Wednesday, February 25, 2009

More Than the Sum(mum) of Its Parts?

Today the Supreme Court handed down a decision in one of the more intriguing cases of this term, Pleasant Grove City, Utah v. Summum. A unanimous ruling, it's more interesting for the issues it raises going forward, rather than the one it resolved.

The case involved the attempts of Summum, a religion founded in Salt Lake City in 1975, to place a monument in a park in Pleasant Grove City. The park already contained one of the Ten Commandments, donated to the city in 1971 by the Fraternal Order of Eagles. Summum sought to place in the park a monument setting forth its Seven Aphorisms which, it contends, God handed down to Moses before the Commandments. Pleasant Grove City declined, on the basis that the Summum monument was not related to the history of the town and was not being donated by a group with "longstanding ties to the . . . community."

Summum sued, unsuccessfully in the district court. But on appeal, the Tenth Circuit Court of Appeals reversed. Relying on an earlier decision in which it held that such Ten Commandment monuments were private, not government, speech that the town couldn't reject without a compelling justification. No such justification existed.

The Supremes took the case and, as I said above, unanimously held in favor of the town and reversed the Tenth Circuit. The Court concluded - quite correctly, it seems - that such monuments become government speech once given to the town and therefore the decision was based on the town's First Amendment speech rights, not Summum's. The park, while a traditional public forum open to all when it comes to transitory speech, wasn't similarly open to the erection of permanent monuments.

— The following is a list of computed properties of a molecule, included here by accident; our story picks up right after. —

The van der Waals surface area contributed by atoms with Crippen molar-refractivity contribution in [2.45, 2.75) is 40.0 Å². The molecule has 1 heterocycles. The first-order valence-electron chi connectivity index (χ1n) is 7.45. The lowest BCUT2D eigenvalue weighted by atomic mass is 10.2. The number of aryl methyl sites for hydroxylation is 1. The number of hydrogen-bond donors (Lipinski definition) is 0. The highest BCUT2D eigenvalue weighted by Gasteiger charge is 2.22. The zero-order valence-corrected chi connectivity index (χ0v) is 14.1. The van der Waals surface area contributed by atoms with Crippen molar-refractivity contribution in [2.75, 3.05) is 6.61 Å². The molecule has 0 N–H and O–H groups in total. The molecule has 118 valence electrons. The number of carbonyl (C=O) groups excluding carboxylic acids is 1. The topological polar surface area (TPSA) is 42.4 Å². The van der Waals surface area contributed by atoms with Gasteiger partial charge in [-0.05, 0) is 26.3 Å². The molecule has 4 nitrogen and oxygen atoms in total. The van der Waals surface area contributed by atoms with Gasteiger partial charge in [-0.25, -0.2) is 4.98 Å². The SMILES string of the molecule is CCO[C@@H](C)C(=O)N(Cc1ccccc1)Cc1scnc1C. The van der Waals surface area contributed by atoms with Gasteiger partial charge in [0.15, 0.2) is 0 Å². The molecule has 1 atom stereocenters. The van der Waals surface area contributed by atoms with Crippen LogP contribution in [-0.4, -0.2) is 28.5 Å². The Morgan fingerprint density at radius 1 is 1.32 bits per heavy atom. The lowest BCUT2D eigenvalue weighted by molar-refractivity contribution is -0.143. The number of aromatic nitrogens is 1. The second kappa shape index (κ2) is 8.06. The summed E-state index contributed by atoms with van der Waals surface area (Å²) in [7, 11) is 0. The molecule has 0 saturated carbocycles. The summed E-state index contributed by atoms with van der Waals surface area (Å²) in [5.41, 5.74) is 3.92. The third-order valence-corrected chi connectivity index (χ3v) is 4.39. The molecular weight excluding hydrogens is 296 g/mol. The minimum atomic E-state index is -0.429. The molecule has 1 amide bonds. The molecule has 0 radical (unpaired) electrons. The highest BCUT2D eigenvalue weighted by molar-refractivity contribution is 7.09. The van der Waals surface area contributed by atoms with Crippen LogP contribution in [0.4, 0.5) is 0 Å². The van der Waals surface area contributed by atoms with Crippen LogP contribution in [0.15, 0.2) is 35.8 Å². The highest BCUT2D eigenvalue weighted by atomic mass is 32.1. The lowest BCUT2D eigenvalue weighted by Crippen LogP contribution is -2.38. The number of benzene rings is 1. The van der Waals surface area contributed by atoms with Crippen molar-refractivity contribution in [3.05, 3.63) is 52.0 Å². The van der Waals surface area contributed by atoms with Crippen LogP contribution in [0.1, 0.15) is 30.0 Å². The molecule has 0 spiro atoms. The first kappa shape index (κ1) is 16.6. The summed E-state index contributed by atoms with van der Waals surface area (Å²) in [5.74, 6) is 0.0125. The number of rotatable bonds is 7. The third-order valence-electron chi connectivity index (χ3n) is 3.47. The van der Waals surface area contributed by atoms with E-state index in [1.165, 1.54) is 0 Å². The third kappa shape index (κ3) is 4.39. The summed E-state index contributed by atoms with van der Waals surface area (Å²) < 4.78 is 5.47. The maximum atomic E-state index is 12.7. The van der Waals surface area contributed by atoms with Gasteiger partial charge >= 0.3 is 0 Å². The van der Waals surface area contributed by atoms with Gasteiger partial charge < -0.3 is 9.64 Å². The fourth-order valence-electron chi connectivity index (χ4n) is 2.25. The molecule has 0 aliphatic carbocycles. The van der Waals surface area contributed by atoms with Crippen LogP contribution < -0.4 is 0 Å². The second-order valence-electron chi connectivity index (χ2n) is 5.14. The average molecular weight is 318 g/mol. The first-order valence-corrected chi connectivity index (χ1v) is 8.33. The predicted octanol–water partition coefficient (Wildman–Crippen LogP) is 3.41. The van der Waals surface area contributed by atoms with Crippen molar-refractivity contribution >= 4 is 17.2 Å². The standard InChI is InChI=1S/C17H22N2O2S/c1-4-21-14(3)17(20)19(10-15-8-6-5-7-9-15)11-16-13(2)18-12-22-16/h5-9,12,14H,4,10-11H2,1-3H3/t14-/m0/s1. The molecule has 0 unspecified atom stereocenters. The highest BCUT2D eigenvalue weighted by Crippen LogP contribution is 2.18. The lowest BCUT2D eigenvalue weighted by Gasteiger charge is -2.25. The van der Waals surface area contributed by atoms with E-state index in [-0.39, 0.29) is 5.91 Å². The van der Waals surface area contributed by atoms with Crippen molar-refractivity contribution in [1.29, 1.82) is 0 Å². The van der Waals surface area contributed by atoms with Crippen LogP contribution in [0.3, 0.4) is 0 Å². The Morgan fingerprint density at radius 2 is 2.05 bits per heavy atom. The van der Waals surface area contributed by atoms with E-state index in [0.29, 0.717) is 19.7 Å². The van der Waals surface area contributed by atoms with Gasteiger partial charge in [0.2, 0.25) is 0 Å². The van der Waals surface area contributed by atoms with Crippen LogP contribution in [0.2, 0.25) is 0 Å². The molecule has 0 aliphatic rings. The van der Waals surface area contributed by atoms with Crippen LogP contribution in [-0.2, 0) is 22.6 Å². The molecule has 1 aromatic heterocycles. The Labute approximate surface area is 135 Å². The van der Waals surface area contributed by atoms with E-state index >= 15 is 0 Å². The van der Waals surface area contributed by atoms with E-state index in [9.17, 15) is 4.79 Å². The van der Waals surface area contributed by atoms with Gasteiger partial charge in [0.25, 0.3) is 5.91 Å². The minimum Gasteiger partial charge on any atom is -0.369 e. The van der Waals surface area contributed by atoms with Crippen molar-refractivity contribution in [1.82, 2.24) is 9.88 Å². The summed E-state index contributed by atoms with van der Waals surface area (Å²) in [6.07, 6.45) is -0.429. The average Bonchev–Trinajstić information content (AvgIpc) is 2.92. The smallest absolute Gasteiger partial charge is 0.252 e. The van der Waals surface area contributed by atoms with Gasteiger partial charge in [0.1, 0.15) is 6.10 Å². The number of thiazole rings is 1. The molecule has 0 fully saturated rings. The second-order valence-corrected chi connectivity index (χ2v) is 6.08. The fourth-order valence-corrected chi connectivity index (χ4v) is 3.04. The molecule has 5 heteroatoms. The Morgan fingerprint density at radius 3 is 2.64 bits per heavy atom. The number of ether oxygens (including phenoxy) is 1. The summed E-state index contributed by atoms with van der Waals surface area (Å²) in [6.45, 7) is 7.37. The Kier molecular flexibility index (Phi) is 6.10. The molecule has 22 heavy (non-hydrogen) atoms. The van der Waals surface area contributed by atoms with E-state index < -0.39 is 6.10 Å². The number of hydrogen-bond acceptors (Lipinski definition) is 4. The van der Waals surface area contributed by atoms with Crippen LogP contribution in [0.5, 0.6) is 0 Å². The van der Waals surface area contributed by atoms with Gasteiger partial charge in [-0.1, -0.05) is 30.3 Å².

What makes the decision really interesting is that, as Scalia puts it in a concurrence, the case was a Free Speech Clause case, but was "litigated in the shadow of the First Amendment's Establishment Clause." In other words, if the Ten Commandments monument if government speech, how can that government endorse that particular religious speech and not provide a similar platform for others?

In another concurrence, Souter suggests that this is a thornier problem than Scalia makes it out to be. I tend to agree. I hope Summum reloads and fires another complaint at Pleasant Grove City. I doubt the Court has heard the last of Summum.

The New York Times has a good article covering the basics of the decision.

UPDATE: Let me clear up something that is rampaging through the comments to the Times piece. The only issue decided in this case was whether the town's refusal to accept the Summum monument violated the Free Speech Clause of the First Amendment. Summum did not press, for whatever reason, any Establishment Clause argument. The Court (aside from Scalia) was correct not to address the Establishment Clause issue, as it wasn't before them.

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